The Daily Gazette Sign up for daily emails to get the latest Harvard news. Incoming FAS dean’s integrity, ‘rock-solid values’ have made an impression on Harvard colleagues As dean of social science, she has served on the FAS’ Committee on Appointments and Promotions as well as its Academic Planning Group. A Radcliffe fellow in 2013‒14, she was the government department’s director of graduate studies from 2010‒2015 and is a past member of the FAS Committee on General Education. In addition to leading the multidisciplinary Inequality in America Initiative, launched in 2017, she has served on the steering committee of Harvard’s Institute for Quantitative Social Science and the executive committee of Harvard’s Center for American Political Studies. Her courses have focused on such topics as racial and ethnic politics in the U.S., black politics in the post-Civil Rights era, American political behavior, and democratic citizenship.“As dean of social science, Claudine has demonstrated superb judgment, wide-ranging intellectual curiosity, and a leadership style that combines strength, aspiration, and compassion,” said Provost Alan Garber. “She is committed to nurturing a vibrant academic environment that brings out the best in our faculty, students, and staff. She truly personifies the values of the Harvard community.”The daughter of Haitian immigrants to the U.S. — her father was a civil engineer, her mother a registered nurse — Gay spent much of her childhood first in New York and then in Saudi Arabia, where her father worked for the U.S. Army Corps of Engineers. She received her B.A. in 1992 from Stanford University, where she majored in economics and received the Anna Laura Myers Prize for best undergraduate thesis in economics. She received her Ph.D. in government in 1998 from Harvard and won the Toppan Prize for the best dissertation in political science.Early in her career, Gay served in the Stanford Department of Political Science as an assistant professor (2000‒05) and then a tenured associate professor (2005‒06). In the latter role, she was the department’s director of undergraduate studies and chair of its undergraduate curriculum committee. She was an invited fellow at the Center for Advanced Study in the Behavioral Sciences in 2003‒04.Widely recognized as one of the nation’s most incisive and imaginative scholars of American political behavior, she was recruited to Harvard as professor of government in 2006. She was additionally appointed as professor of African and African American Studies in 2007 and was named the Wilbur A. Cowett Professor in 2015, when Smith also appointed her as dean of social science.“Claudine is a thoughtful academic leader who listens generously, delights in the intellectual diversity and energy of our community, and is driven by a deep commitment to our mission of teaching and research excellence and to this institution,” said Smith. “She is an inspired choice, and the Faculty of Arts and Sciences is exceedingly fortunate to have her in this role.”Active in service to the profession, Gay sits on the boards of both the American Academy of Political and Social Science and Phillips Exeter Academy, while serving as treasurer of the Midwest Political Science Association. In addition, she serves on the fellowship selection committee for the Center for Advanced Study in the Behavioral Sciences, the research advisory council of the American Political Science Association, the APSA presidential task force on women’s advancement in political science, the faculty advisory committee for the Social Science Research Council’s Anxieties of Democracy program, and the diversity committee of Visions in Methodology. She is a member of the editorial boards of both the American Political Science Review and the Journal of Race, Ethnicity, and Politics.In his message to the community announcing the appointment, Bacow expressed thanks for the advice provided throughout the search. “I am grateful to all of you who took time during the search to educate me about the FAS, which is so central to Harvard’s identity and aspirations,” he wrote. “Provost Alan Garber and I owe special thanks to the faculty advisory committee for the search, whose insights about both issues and nominees were invaluable. And we renew our gratitude to Dean Mike Smith, who has led the FAS for 11 years with a constant devotion to the strength of its programs and the well-being of its people.“Meanwhile,” Bacow added, “I know Dean Gay will benefit from your ideas, your counsel, your support, and your warm welcome, as she gets ready to move to the second floor of University Hall. Thanks for helping both a new dean and a new president get acclimated to our new roles, at such a pivotal time for higher education.” Praise for Gay as a scholar and a leader Gay’s research and teaching focus on American political behavior, public opinion, and minority politics, with a particular interest in understanding the political choices of ordinary people and how those choices are shaped by their social, political, and economic environments. Her scholarship has addressed such issues as the relationship of citizens’ trust in government to the racial identity of their elected representatives, the ways neighborhood conditions influence racial and political attitudes, the roots of competition and cooperation between minority groups, and the consequences of housing-mobility programs for political participation among the poor. Related Claudine Gay will become the next Edgerley Family Dean of the Faculty of Arts and Sciences (FAS), Harvard President Larry Bacow announced today.A member of the Harvard faculty since 2006 and the FAS dean of social science since 2015, Gay is the Wilbur A. Cowett Professor of Government and of African and African American Studies and is the founding chair of Harvard’s Inequality in America Initiative. She will assume her new duties on Aug. 15, succeeding Michael D. Smith, who will step down after 11 years in the post.“Claudine Gay is an eminent political scientist, an admired teacher and mentor, and an experienced leader with a talent for collaboration and a passion for academic excellence,” Bacow said in announcing the appointment. “She is a scholar of uncommon creativity and rigor, with a strong working knowledge of the opportunities and challenges facing the FAS. She radiates a concern for others, and for how what we do here can help improve lives far beyond our walls. I am confident she will lead the FAS with the vitality and the values that characterize universities at their best.”“It is hard to imagine a more exciting opportunity than to learn from and lead the faculty, staff, and students of the FAS,” Gay said. “I am reminded daily that ours is an extraordinary community — diverse, ambitious, and deeply committed to teaching and research excellence. We are all drawn here, each in our own way, by a passion for learning, a search for deeper understandings, and a will to serve the common good. I look forward to working together to advance our shared mission, one never more important than it is now.”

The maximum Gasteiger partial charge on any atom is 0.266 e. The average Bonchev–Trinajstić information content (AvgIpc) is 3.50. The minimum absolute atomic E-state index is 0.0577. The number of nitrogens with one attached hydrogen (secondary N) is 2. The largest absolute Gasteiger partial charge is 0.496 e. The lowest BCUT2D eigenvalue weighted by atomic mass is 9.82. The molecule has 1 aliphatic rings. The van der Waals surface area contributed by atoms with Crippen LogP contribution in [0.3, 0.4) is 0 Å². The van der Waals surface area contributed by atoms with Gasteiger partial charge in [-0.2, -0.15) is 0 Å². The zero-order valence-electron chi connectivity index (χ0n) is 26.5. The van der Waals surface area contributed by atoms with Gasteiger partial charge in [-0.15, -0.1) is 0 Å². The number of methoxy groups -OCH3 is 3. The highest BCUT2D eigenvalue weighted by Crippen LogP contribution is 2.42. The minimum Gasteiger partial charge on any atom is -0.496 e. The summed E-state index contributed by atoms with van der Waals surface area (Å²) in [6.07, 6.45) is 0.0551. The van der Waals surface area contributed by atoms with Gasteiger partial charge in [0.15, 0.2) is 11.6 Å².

Waterbury, Vt.-A website created to inform mothers across the nation about the quality of healthcare in each state recently ranked Vermont first in the nation for maternal and early childhood health.MomScore, an interactive tool that presents moms and moms-to-be with relevant, comprehensive data about maternal health in their states, was created by RevolutionHealth.com, a leading comprehensive health and medical information site.The website reviewed over 50 quality indicators of maternal and infant health from federal and state government sources, including the Environmental Protection Agency (EPA), the Centers for Disease Control and Prevention (CDC), and the United States Census Bureau, and leading non-profit organizations such as the Kaiser Family Foundation and the American College of Obstetricians and Gynecologists. In consultation with clinical and public health policy experts, they identified ten key indicators of maternal and early childhood health.Vermont ranked no. 1 in five of the ten indicators, boasting the best family paid leave policy, lowest risk of pregnancy complications, most affordable children’s health insurance, and the lowest infant as well as maternal mortality. In each of the other indicators, access to prenatal care, availability of childcare, air quality, low incidence of violent crime, and affordable health insurance rates, Vermont ranked within the top 10 states.”I am pleased that MomScore confirms that Vermont is the best place in the country to support maternal and early childhood health,” noted Governor Jim Douglas. “This ranking highlights the commitment my administration, state legislators, our congressional delegation, and our community partners have made to ensuring that all Vermonters have access to excellent pre-and post-natal care and affordable, high quality health care through innovative and affordable programs like Green Mountain Health.”Governor Douglas noted, however, that this success must be replicated across the entire healthcare system. “Every family deserves the peace of mind that affordable and accessible healthcare provides. That is why I am absolutely committed to taking more bold steps to reform our healthcare system and reduce the cost of care.”Cynthia D. LaWare, Secretary of the Agency Human Services, agreed. “This website is wonderful acknowledgment of the hard work the Governor, AHS staff, particularly at the Health Department, the Office of Vermont Health Access, and the Department for Children and Families’ have done to ensure Vermont mothers and their children receive the best possible start in life. While we should never be completely satisfied, clearly we can be proud of all we are doing to promote maternal and child health.”Revolution Health Group is a leading consumer-centric health company founded to transform how people approach their overall health and wellness. The cornerstone of Revolution Health is RevolutionHealth.com, a free, comprehensive health and medical information site, specifically designed with women and other caregivers in mind. The site offers respected, scientifically sound health information as well as more than 125 online tools aimed at helping individuals take control of their well-being.Please visit: www.revolutionhealth.com/momscore(link is external) for further information.